More than ten tigers have been killed to entertain officials and rich businessmen in Zhanjiang city, at the southwestern end of China's Guangdong province.
Local officials and business people had gathered to watch the tigers being killed to show off their social status, according to the Nanfang Daily.
The police report said tigers were transported to the city and buyers would check they were in good condition.
The tigers were most probably anesthetised during the journey.
According to China Daily, it is widely known that when people in political or business circles gather together in Zhanjiang, they sometimes hire someone to slaughter a tiger, "simply as a form of entertainment and to show off their wealth".
A government official known only as Chen, told the newspaper: "A friend once telephoned me to witness the killing of a tiger, but I was out of town on business and missed the opportunity."
Chen added he regrets that he did not get the chance to see the "live show".
A video clip of a slaughter emerged two years ago, showed that tigers were locked in a cage and killed with electric shocks into their mouths before being butchered.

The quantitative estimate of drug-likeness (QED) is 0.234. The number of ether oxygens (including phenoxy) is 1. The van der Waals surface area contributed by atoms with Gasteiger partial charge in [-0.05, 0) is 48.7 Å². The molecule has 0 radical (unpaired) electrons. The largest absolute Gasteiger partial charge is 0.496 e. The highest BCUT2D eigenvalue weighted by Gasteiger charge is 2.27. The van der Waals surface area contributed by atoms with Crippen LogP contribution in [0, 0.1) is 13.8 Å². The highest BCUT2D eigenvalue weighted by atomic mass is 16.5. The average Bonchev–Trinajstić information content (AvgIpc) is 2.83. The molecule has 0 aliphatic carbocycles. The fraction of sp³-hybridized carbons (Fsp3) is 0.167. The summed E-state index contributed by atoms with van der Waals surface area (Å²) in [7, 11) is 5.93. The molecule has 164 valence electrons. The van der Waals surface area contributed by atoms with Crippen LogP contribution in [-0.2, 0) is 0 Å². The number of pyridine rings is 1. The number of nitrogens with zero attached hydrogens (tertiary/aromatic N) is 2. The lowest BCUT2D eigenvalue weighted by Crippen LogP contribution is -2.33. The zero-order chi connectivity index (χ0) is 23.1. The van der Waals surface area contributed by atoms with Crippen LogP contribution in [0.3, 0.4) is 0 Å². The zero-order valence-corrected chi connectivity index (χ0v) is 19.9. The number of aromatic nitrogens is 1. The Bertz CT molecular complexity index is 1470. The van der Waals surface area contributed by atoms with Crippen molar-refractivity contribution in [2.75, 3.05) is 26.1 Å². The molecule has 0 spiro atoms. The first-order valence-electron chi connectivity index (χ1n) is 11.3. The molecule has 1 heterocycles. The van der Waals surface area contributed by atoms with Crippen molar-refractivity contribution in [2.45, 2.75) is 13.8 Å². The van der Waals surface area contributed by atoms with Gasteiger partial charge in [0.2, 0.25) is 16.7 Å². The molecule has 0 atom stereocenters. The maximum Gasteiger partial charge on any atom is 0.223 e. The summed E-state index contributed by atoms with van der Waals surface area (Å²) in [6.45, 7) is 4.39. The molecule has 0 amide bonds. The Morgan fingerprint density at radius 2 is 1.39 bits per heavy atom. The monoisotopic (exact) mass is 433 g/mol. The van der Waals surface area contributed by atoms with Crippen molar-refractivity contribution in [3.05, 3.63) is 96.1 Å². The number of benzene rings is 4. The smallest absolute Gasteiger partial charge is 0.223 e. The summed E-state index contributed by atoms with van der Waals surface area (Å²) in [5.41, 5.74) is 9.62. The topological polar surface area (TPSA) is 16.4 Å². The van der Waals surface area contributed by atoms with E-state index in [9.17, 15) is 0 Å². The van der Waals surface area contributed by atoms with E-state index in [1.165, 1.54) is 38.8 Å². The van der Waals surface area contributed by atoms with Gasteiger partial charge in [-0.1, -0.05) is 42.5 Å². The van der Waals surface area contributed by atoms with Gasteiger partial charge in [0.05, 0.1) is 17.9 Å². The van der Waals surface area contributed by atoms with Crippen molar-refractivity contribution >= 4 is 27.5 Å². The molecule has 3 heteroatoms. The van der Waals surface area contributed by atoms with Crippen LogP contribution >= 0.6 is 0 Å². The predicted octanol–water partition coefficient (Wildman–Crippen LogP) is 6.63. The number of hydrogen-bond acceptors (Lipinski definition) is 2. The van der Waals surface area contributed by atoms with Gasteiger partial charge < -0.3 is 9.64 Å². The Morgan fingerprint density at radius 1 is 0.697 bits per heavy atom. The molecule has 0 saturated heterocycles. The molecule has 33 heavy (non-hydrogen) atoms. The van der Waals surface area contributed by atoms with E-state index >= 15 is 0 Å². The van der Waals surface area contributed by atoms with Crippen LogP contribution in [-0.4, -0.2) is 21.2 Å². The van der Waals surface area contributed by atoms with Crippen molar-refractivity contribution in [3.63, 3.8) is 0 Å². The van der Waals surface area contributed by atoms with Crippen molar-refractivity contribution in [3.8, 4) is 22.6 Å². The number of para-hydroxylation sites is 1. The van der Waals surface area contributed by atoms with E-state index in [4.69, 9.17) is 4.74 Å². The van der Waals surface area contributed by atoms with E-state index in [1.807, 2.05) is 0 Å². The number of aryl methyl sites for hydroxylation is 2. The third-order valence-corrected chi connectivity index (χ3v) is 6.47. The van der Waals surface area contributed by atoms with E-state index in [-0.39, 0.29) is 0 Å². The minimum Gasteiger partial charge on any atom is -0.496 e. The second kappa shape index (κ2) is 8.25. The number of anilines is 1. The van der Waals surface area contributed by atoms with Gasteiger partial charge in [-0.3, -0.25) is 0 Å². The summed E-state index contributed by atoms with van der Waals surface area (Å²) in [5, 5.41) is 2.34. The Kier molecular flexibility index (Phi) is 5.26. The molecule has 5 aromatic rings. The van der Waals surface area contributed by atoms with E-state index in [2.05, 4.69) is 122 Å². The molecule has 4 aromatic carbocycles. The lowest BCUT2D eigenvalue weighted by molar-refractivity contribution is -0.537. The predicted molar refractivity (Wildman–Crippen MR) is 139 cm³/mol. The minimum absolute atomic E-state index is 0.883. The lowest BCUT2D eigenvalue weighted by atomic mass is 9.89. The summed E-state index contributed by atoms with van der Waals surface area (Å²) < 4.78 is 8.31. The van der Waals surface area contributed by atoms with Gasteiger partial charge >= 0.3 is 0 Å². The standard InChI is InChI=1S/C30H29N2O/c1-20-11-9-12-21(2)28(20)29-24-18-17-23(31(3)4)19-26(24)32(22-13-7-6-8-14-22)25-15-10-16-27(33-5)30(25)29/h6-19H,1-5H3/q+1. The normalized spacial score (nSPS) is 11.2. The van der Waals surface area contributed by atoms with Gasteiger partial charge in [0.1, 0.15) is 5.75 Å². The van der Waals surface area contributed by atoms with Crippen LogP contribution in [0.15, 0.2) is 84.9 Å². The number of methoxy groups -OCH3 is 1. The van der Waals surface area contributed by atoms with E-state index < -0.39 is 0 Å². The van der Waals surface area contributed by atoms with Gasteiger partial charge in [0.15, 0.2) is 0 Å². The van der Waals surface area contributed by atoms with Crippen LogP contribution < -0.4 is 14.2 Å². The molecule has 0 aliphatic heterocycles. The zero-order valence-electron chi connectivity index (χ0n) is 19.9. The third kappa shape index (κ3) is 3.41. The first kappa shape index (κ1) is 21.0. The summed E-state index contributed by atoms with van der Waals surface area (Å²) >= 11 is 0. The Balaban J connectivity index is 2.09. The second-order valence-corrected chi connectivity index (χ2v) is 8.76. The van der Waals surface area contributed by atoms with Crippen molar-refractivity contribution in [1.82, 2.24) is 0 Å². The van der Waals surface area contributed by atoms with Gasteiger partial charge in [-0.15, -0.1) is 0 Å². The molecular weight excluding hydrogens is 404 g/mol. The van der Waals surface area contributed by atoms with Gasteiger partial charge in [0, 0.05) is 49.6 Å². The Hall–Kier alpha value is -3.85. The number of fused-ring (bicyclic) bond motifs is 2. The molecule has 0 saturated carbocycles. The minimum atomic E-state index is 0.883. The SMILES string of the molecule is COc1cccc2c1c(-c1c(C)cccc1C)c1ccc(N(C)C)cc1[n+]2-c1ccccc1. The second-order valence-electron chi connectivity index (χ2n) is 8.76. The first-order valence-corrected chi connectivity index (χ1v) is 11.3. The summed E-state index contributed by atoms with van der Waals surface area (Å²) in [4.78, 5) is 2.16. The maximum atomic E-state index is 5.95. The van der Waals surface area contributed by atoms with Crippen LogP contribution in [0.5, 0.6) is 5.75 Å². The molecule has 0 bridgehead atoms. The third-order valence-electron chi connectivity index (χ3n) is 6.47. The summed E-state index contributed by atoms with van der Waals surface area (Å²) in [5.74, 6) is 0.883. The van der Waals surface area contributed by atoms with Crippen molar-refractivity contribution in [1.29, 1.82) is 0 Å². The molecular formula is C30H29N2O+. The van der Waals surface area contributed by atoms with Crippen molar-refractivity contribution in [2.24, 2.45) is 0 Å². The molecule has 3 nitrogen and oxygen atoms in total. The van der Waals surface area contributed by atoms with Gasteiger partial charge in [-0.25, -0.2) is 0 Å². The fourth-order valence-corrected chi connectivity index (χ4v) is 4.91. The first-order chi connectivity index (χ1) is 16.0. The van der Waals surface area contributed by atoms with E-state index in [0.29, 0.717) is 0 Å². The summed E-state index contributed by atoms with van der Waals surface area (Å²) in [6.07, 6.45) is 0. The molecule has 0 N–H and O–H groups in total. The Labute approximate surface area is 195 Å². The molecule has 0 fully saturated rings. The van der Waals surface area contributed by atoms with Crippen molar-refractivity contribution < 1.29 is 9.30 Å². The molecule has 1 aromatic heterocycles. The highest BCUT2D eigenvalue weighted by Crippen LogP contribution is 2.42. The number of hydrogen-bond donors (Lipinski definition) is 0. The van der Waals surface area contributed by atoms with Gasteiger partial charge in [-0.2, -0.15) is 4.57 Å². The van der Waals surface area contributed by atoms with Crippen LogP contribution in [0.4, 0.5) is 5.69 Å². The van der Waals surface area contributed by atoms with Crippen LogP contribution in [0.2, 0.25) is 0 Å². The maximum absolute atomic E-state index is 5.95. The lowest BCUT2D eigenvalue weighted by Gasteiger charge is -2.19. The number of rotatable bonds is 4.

Tiger body parts are sold in a lucrative trade for an average of 14,000 yuan (£1,355) a kilogramme for bones and 1,000 yuan (£96) a kilogramme for the meat.
Most buyers are business owners who give tiger bones and meat to officials as gifts.
Tiger bones have long been an ingredient of traditional Chinese medicine, as they are believed to strengthen the human body.
"Tigers are subjected to slaughter as long as Chinese have faith in the medical value of tiger products, such as their bones or male genitalia, which are actually very controversial in terms of their efficacy," Xie Yan, an expert from the Institute of Zoology, Chinese Academy of Sciences, told the Global Times.
"Tigers are first class national protected animals in our country and it's illegal to raise tigers without a certificate. But many will raise them for profit and do underground business," Xie continued.
China banned the trade and use of tiger products in 1993.